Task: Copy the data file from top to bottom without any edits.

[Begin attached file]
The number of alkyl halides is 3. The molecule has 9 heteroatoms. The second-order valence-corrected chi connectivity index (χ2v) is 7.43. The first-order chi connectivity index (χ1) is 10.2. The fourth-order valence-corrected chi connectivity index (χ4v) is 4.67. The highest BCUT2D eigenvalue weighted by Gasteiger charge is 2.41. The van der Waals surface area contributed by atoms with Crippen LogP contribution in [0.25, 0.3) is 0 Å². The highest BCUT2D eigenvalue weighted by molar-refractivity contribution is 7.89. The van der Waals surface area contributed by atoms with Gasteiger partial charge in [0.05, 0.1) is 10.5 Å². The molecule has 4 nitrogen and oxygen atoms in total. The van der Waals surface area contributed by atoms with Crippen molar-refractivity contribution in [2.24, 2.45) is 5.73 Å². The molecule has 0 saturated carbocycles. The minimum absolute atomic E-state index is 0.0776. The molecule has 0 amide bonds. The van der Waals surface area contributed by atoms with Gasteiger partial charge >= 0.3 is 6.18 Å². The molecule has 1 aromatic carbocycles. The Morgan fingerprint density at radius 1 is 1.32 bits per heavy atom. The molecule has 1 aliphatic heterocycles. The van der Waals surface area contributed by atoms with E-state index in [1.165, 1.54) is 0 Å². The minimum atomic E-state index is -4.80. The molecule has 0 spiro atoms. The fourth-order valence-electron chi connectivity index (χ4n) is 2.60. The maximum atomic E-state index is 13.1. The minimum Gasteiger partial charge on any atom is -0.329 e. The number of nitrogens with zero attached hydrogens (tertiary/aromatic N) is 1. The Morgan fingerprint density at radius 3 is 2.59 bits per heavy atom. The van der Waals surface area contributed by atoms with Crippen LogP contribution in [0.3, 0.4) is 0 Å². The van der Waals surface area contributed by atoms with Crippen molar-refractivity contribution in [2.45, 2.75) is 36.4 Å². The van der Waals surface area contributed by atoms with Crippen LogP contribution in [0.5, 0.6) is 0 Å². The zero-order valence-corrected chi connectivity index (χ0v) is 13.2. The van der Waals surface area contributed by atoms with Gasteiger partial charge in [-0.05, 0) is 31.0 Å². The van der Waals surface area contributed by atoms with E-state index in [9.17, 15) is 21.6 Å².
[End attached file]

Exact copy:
The number of alkyl halides is 3. The molecule has 9 heteroatoms. The second-order valence-corrected chi connectivity index (χ2v) is 7.43. The first-order chi connectivity index (χ1) is 10.2. The fourth-order valence-corrected chi connectivity index (χ4v) is 4.67. The highest BCUT2D eigenvalue weighted by Gasteiger charge is 2.41. The van der Waals surface area contributed by atoms with Crippen LogP contribution in [0.25, 0.3) is 0 Å². The highest BCUT2D eigenvalue weighted by molar-refractivity contribution is 7.89. The van der Waals surface area contributed by atoms with Gasteiger partial charge in [0.05, 0.1) is 10.5 Å². The molecule has 4 nitrogen and oxygen atoms in total. The van der Waals surface area contributed by atoms with Crippen molar-refractivity contribution in [2.24, 2.45) is 5.73 Å². The molecule has 0 saturated carbocycles. The minimum absolute atomic E-state index is 0.0776. The molecule has 0 amide bonds. The van der Waals surface area contributed by atoms with Gasteiger partial charge >= 0.3 is 6.18 Å². The molecule has 1 aromatic carbocycles. The Morgan fingerprint density at radius 1 is 1.32 bits per heavy atom. The molecule has 1 aliphatic heterocycles. The van der Waals surface area contributed by atoms with E-state index in [1.165, 1.54) is 0 Å². The minimum atomic E-state index is -4.80. The molecule has 0 spiro atoms. The fourth-order valence-electron chi connectivity index (χ4n) is 2.60. The maximum atomic E-state index is 13.1. The minimum Gasteiger partial charge on any atom is -0.329 e. The number of nitrogens with zero attached hydrogens (tertiary/aromatic N) is 1. The Morgan fingerprint density at radius 3 is 2.59 bits per heavy atom. The van der Waals surface area contributed by atoms with Crippen LogP contribution in [0.3, 0.4) is 0 Å². The van der Waals surface area contributed by atoms with Crippen molar-refractivity contribution in [2.45, 2.75) is 36.4 Å². The van der Waals surface area contributed by atoms with Crippen LogP contribution in [0.5, 0.6) is 0 Å². The zero-order valence-corrected chi connectivity index (χ0v) is 13.2. The van der Waals surface area contributed by atoms with Gasteiger partial charge in [-0.05, 0) is 31.0 Å². The van der Waals surface area contributed by atoms with E-state index in [9.17, 15) is 21.6 Å².